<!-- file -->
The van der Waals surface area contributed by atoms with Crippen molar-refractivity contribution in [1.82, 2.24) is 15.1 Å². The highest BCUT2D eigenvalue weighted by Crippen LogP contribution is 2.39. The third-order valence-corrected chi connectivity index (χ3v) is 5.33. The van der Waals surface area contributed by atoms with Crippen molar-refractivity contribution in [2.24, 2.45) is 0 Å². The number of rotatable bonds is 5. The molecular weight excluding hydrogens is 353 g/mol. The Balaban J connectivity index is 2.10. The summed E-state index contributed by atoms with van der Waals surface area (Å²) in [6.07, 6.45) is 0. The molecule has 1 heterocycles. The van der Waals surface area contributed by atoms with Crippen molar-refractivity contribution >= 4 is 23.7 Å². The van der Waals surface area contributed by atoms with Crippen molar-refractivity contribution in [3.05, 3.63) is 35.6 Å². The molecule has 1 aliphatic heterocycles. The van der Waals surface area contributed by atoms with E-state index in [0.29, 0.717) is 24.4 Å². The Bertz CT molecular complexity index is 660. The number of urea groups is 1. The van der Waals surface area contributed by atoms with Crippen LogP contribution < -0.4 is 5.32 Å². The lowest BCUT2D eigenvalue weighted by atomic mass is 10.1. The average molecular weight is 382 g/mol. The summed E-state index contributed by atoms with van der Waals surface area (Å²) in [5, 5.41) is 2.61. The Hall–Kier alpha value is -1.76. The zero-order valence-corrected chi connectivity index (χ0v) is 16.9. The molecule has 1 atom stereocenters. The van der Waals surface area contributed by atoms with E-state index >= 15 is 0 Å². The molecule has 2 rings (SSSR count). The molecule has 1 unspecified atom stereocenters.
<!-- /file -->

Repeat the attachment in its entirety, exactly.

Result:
The van der Waals surface area contributed by atoms with Crippen molar-refractivity contribution in [1.82, 2.24) is 15.1 Å². The highest BCUT2D eigenvalue weighted by Crippen LogP contribution is 2.39. The third-order valence-corrected chi connectivity index (χ3v) is 5.33. The van der Waals surface area contributed by atoms with Crippen molar-refractivity contribution in [2.24, 2.45) is 0 Å². The number of rotatable bonds is 5. The molecular weight excluding hydrogens is 353 g/mol. The Balaban J connectivity index is 2.10. The summed E-state index contributed by atoms with van der Waals surface area (Å²) in [6.07, 6.45) is 0. The molecule has 1 heterocycles. The van der Waals surface area contributed by atoms with Crippen molar-refractivity contribution >= 4 is 23.7 Å². The van der Waals surface area contributed by atoms with Crippen molar-refractivity contribution in [3.05, 3.63) is 35.6 Å². The molecule has 1 aliphatic heterocycles. The van der Waals surface area contributed by atoms with E-state index in [0.29, 0.717) is 24.4 Å². The Bertz CT molecular complexity index is 660. The number of urea groups is 1. The van der Waals surface area contributed by atoms with Crippen LogP contribution < -0.4 is 5.32 Å². The lowest BCUT2D eigenvalue weighted by atomic mass is 10.1. The average molecular weight is 382 g/mol. The summed E-state index contributed by atoms with van der Waals surface area (Å²) in [5, 5.41) is 2.61. The Hall–Kier alpha value is -1.76. The zero-order valence-corrected chi connectivity index (χ0v) is 16.9. The molecule has 1 atom stereocenters. The van der Waals surface area contributed by atoms with E-state index >= 15 is 0 Å². The molecule has 2 rings (SSSR count). The molecule has 1 unspecified atom stereocenters.